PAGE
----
LINGUIST List 6.1132

Sun Aug 20 1995

Qs: Borrowing, Huehnergoetter, 'to where/whenever'

Editor for this issue: T. Daniel Seely <dseelyemunix.emich.edu>


Directory

  1. Alexis Manaster Ramer, Q: Borrowing of the term for '1'?
  2. " (Hiwis Wode, Huehnergoetter
  3. , 'To Where' As A Subordinator: Request for Tokens
  4. , 'Whenever' in Aberrent Uses in Southern American English

Message 1: Q: Borrowing of the term for '1'?

Date: Fri, 18 Aug 1995 20:51:28 Q: Borrowing of the term for '1'?
From: Alexis Manaster Ramer <amrCS.Wayne.EDU>
Subject: Q: Borrowing of the term for '1'?

I have been collecting examples of borrowed numerals 1-10 recently
(for a paper to appear in 1997 in the Wiener Zeitschrift fur die
Kunde des Morgenlandes). Curiously, while '1' is quite UNstable
and frequently replaced by neologisms, I do not seem to have any
examples of it being borrowed, and would appreciate any. (Note:
I have lots of examples of borrowing from 4 on and a handful involving
2 and 3. I could use more such examples involving 2 and 3).

Will post a summary.

Alexis Manaster Ramer
Mail to author|Respond to list|Read more issues|LINGUIST home page|Top of issue

Message 2: Huehnergoetter

Date: Sat, 19 Aug 1995 16:54:36 Huehnergoetter
From: " (Hiwis Wode <Hiwis-Wodeanglistik.uni-kiel.de>
Subject: Huehnergoetter

Recently I came across the German word Huehnergoetter (sg. Huehnergott, the
translation would be something like chicken god(s)) which is used to refer
to a certain kind of stone you can find on the beach from time to time.
These stones have one or more holes in them. I'm very interested in the
etymology of 'Huehnergoetter' but I could not find any information so far.
The only slight hint I got is that this word is very frequently used by
German boy scouts. Does anyone know anything about this term or are there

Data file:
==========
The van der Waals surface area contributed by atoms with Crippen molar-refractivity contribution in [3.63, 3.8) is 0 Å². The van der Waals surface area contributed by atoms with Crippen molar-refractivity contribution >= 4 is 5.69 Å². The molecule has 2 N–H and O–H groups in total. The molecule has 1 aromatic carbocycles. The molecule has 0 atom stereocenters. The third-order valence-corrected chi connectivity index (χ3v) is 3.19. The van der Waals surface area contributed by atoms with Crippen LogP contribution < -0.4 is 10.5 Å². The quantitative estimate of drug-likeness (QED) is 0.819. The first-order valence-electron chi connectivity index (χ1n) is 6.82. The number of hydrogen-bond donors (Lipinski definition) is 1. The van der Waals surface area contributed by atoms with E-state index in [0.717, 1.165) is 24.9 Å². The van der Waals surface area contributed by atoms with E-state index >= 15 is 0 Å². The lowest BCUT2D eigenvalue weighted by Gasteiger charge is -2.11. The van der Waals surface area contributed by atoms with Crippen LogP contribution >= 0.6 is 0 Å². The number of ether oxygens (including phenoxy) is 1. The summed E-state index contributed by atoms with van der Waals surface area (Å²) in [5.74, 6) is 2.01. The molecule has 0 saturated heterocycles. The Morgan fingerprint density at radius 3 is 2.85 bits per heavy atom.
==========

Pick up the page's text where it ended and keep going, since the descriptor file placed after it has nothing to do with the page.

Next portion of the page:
similar names in other languages?
Gerd Krohn, English department, University of Kiel, Germany
Mail to author|Respond to list|Read more issues|LINGUIST home page|Top of issue

Message 3: 'To Where' As A Subordinator: Request for Tokens

Date: Sat, 19 Aug 1995 17:55:27 'To Where' As A Subordinator: Request for Tokens
From: <BDHARRISMSUVX1.MEMPHIS.EDU>
Subject: 'To Where' As A Subordinator: Request for Tokens


1. I'm looking for tokens of 'To Where' used as a subordinator in Southern
American English. To be more specific, I'm not looking for ordinary locative
occurrences, as in [We drove TO WHERE the accident had happened], but for
occurrences such as these:
 o I'm gonna weld the legs of that chair to where it won't wobble.
 o It's to where I don't even care anymore.
 o He glued it together just so, to where there's no chance
 they'll come apart.

2. I'd sure appreciate tokens from anyone who'd be kind enough to e-mail
or post them--and it'd be great if you could mention the age, gender, class,
etc. of the speaker, and geographic origin.

3. You know my e-mail address. By post I'm
 Bradley Harris
 Department of English
 The University of Memphis
 Memphis, Tennessee 38152.

4. Thanks a bunch!
Mail to author|Respond to list|Read more issues|LINGUIST home page|Top of issue

Message 4: 'Whenever' in Aberrent Uses in Southern American English

Date: Sat, 19 Aug 1995 18:00:38 'Whenever' in Aberrent Uses in Southern American English
From: <BDHARRISMSUVX1.MEMPHIS.EDU>
Subject: 'Whenever' in Aberrent Uses in Southern American English


1. I'm collecting unusual uses of 'whenever' in Southern American English.
I'm interested, inter alia, in substitutions of 'whenever' for ordinary 'when',
as in
 o Whenever my husband and I got married, it was a rainy day.
(And, yes--this informant's only been married the once!)

2. If anybody's got any similar or related tokens, I'd be grateful,
especially if accompanied by a note on gender, ethnicity, origin, etc. etc.
E-mail's great, or you can send info to
 Bradley Harris
 Department of English
 The University of Memphis
 Memphis, Tennessee 38152

3. Thanks, yall!
Mail to author|Respond to list|Read more issues|LINGUIST home page|Top of issue